Insurance: Providing mental illness coverage

This article first appeared in Personal Wealth, The Edge Malaysia Weekly, on November 11, 2019 - November 17, 2019.

From time to time, we carry out market research to see if there are any new needs that require coverage. So, even before the Ministry of Health approached us, we noticed that mental health coverage was an area that we wanted to look into. - Low

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There has been greater awareness of the importance of mental health over the past decade due to efforts to destigmatise the issue. As a result, global agencies and governments have been able to shine a spotlight on it as more people seek professional help for their illnesses.

According to the World Health Organisation, a person dies every 40 seconds due to suicide. Around the world, an estimated 300 million people are affected by depression while 60 million people live with bipolar affective disorder. Schizophrenia, a severe mental disorder, is said to affect about 23 million people.

In Malaysia, 29.2% of the population suffered from mental health issues in 2015 compared with 10.7% in 1996, according to the National Health and Morbidity Survey 2015. In the 2017 edition of the survey, it found that anxiety was the most common mental health problem among Malaysian adolescents (age 10 to 17) at 39.7%, followed by depression (18.3%) and stress (9.6%).

Etiqa Life Insurance Bhd CEO Paul Low Hong Ceong says the high number of adults and children diagnosed with mental health issues around the world is difficult to ignore. He adds that the Ministry of Health (MoH) saw a need to tackle these issues and approached insurers earlier this year to see if they could do anything about it.

“From time to time, we carry out market research to see if there are any new needs that require coverage. So, even before MoH approached us, we noticed that mental health coverage was an area that we wanted to look into,” says Low.

“There is still a lack of data when it comes to the details, such as the severity of each mental health illness, the specific types of illnesses and the common triggers for these illnesses.”

On July 1, Etiqa launched the country’s first critical illness (CI) rider to include mental illness coverage with its SecureLink investment-linked insurance plan, called IL CI Plus (investment-linked critical illness plus). The rider covers 68 critical illnesses, including four types of mental illness — bipolar affective disorder, major depressive disorder, schizophrenia and schizoaffective disorder. The new SecureLink plan was launched on the same day.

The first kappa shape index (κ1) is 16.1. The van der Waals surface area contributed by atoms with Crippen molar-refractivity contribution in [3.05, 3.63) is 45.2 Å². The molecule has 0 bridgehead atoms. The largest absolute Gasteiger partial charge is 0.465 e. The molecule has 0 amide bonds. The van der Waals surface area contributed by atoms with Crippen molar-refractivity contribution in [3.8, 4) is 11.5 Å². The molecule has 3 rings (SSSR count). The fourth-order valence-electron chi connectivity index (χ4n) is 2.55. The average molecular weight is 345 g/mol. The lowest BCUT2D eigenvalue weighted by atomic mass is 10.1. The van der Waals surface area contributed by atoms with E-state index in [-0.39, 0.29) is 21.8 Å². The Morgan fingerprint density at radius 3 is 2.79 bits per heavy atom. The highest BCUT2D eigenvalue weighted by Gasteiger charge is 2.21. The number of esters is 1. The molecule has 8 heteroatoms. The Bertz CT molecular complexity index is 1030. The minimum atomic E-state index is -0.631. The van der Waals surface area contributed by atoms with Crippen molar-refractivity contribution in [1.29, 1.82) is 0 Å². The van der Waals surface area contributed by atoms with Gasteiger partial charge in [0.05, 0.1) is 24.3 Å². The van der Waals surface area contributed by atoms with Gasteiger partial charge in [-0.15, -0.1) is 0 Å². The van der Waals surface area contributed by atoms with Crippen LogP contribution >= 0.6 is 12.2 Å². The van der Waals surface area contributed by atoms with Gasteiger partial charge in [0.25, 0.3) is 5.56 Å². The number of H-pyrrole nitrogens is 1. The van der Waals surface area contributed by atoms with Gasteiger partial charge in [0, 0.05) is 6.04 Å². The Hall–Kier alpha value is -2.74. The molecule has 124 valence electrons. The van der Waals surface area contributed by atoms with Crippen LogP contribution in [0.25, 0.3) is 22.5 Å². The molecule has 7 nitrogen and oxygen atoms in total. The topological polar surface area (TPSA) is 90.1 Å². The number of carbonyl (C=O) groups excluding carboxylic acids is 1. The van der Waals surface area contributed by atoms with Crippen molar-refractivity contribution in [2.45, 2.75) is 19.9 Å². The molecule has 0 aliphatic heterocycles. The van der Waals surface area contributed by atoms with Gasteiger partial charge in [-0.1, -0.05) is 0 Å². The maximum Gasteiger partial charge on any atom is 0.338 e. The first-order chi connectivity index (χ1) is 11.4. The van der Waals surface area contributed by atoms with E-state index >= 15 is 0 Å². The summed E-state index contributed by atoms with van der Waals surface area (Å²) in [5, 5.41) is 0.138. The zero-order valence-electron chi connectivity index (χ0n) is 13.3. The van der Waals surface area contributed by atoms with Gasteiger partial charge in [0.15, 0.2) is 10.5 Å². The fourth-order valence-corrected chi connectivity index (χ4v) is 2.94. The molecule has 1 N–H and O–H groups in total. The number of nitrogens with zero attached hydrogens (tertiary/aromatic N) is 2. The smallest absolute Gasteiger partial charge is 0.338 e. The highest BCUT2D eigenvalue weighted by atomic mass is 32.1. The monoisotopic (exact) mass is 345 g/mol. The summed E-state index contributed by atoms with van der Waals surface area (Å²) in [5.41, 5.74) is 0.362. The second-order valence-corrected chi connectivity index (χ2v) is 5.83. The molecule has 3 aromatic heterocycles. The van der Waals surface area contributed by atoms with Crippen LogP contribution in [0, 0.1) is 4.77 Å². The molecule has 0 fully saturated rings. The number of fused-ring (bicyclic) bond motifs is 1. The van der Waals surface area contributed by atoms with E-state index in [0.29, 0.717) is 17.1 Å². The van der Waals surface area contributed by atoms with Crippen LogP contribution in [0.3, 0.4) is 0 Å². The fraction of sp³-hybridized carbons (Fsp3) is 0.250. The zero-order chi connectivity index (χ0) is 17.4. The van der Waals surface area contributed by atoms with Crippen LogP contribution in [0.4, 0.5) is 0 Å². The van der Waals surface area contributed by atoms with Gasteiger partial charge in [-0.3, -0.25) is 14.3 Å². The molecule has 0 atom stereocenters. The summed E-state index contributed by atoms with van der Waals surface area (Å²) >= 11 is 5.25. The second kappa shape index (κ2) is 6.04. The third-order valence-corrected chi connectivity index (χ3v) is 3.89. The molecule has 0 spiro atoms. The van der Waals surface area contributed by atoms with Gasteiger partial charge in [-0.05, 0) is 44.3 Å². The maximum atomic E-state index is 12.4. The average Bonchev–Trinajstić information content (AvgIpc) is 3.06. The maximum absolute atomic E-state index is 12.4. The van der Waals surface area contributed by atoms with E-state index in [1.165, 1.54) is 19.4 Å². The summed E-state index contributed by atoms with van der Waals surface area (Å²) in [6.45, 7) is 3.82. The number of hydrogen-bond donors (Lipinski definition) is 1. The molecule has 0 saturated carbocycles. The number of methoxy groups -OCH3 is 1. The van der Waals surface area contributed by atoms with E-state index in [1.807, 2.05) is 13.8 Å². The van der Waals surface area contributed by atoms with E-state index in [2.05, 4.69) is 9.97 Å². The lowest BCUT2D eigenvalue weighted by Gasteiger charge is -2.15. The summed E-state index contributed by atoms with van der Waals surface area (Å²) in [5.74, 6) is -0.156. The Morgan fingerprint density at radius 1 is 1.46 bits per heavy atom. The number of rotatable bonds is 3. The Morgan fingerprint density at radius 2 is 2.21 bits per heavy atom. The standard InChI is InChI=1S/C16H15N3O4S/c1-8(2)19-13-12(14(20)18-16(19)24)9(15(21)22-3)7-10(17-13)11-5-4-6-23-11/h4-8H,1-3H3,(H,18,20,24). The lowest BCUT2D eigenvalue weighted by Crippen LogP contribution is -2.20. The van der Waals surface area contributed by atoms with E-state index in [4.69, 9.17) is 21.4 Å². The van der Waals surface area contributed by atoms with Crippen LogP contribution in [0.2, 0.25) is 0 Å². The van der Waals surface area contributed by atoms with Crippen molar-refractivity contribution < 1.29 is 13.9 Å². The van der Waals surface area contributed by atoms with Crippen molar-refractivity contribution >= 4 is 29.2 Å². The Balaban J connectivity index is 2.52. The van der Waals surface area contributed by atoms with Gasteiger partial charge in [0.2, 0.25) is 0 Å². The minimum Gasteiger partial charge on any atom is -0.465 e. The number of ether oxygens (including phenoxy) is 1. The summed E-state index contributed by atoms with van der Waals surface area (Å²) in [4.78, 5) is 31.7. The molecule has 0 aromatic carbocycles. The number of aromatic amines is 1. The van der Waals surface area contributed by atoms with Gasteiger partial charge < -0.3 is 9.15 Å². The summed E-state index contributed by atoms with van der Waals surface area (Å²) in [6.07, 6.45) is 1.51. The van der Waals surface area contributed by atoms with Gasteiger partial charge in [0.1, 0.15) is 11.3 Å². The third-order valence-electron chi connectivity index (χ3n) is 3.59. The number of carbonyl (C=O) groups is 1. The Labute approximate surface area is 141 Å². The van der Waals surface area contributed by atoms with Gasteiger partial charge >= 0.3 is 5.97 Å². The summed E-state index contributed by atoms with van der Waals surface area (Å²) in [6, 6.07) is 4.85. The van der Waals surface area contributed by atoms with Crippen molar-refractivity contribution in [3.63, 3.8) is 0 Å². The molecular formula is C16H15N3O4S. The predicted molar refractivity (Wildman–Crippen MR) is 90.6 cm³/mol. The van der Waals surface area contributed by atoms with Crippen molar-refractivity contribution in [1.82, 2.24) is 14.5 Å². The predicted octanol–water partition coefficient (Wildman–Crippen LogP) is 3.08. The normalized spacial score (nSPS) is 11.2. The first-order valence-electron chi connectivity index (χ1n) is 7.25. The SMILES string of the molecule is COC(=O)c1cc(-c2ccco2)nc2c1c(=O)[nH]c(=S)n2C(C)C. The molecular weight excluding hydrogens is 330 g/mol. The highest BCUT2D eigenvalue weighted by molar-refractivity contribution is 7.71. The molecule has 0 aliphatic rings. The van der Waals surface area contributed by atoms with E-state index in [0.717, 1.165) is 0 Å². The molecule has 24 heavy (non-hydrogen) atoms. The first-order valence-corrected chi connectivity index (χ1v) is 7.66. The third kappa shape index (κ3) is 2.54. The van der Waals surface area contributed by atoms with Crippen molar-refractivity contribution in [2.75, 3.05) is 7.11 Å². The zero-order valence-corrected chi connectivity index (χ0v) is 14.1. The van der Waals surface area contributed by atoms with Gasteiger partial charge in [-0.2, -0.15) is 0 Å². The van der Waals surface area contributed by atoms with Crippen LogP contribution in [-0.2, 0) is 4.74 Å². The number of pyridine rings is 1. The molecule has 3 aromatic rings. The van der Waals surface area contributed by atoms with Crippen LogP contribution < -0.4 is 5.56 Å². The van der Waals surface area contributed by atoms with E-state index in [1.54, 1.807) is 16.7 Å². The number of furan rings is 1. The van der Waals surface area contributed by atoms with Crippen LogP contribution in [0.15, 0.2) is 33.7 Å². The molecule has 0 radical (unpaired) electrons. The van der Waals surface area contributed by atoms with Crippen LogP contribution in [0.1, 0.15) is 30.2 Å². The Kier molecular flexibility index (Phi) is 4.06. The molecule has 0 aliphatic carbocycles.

According to its press release, any customer accepted by Etiqa is eligible for coverage, subject to the normal underwriting process. The one-time payout ranges from RM1,500 to RM30,000, depending on the sum insured.

Low says if a person is properly diagnosed with a mental health illness, a lump sum payment — which is 15% of the sum insured — will be made. Due to the lack of comprehensive data on mental illnesses, the payout is the amount of risk Etiqa is comfortable with at the moment, he adds.

With the inclusion of mental illness coverage, the insurer saw a 20% increase in demand for the CI rider a month after the launch, says Low, who believes that more people will take up the rider once they are aware of the mental health coverage.

 

The mental health coverage challenge

In the past, mental health was not covered by insurance policies as the definition of mental illness was not well-defined enough to be underwritten, say industry players. The concern is still there, says Low, adding that the problem is more about the subjective nature of the diagnostic process for mental illnesses.

“For example, the screening process is not like cancer, where we can use machines to scan a person’s body to determine if a person has it or not. Mental health diagnosis is a process that takes time and involves conversations between the patient and a psychiatrist,” he says.

So, how does Etiqa define the claim criteria? Low says since it is provided under critical illness coverage, a person’s mental health needs to be at a critical stage before the lump sum payment is made. The person would need to go through the process of being diagnosed by a certified professional, be on medication and hospitalised for a mental illness before being eligible for a claim. “With this process in place, we are able to make sure that we are helping those who really need it,” he adds.

Low says the rider will not offer mental health coverage to those with pre-existing conditions as well as those already receiving regular treatments for their mental health. “The coverage is still at the initial stage and there is some way to go to further enhance this product. Our main challenges are the establishment of sufficient long-term data and the subjectivity of the diagnosis, but we decided to launch the product anyway after seeing MoH data that shows a rising number of mental illness cases,” he adds.

Low foresees that the next challenge will be the assessment of claims. However, he does not expect this to be a big hurdle as it generally follows the same claims process as the other critical illnesses covered by the rider.

“The risk is still manageable. As long as the person goes through a certified psychiatrist and fulfils the requirements for claim, we will honour it,” he says.